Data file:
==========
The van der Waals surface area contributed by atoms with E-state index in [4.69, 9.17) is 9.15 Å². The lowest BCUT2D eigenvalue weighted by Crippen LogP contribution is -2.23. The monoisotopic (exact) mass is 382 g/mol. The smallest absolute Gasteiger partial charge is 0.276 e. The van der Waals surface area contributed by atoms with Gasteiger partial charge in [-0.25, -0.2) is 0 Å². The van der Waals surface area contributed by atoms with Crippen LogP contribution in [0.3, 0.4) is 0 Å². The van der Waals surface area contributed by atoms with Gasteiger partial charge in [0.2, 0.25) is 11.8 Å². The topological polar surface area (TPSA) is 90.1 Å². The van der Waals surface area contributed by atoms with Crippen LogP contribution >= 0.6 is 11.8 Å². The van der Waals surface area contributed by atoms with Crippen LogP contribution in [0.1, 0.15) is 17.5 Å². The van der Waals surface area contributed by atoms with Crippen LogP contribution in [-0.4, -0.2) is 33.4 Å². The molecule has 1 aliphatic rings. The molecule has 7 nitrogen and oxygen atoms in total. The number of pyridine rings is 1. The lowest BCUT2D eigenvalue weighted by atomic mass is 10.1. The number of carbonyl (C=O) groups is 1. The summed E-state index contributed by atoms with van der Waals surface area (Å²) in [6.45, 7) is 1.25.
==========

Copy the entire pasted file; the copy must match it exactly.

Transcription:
The van der Waals surface area contributed by atoms with E-state index in [4.69, 9.17) is 9.15 Å². The lowest BCUT2D eigenvalue weighted by Crippen LogP contribution is -2.23. The monoisotopic (exact) mass is 382 g/mol. The smallest absolute Gasteiger partial charge is 0.276 e. The van der Waals surface area contributed by atoms with Gasteiger partial charge in [-0.25, -0.2) is 0 Å². The van der Waals surface area contributed by atoms with Crippen LogP contribution in [0.3, 0.4) is 0 Å². The van der Waals surface area contributed by atoms with Gasteiger partial charge in [0.2, 0.25) is 11.8 Å². The topological polar surface area (TPSA) is 90.1 Å². The van der Waals surface area contributed by atoms with Crippen LogP contribution >= 0.6 is 11.8 Å². The van der Waals surface area contributed by atoms with Crippen LogP contribution in [0.1, 0.15) is 17.5 Å². The van der Waals surface area contributed by atoms with Crippen LogP contribution in [-0.4, -0.2) is 33.4 Å². The molecule has 1 aliphatic rings. The molecule has 7 nitrogen and oxygen atoms in total. The number of pyridine rings is 1. The lowest BCUT2D eigenvalue weighted by atomic mass is 10.1. The number of carbonyl (C=O) groups is 1. The summed E-state index contributed by atoms with van der Waals surface area (Å²) in [6.45, 7) is 1.25.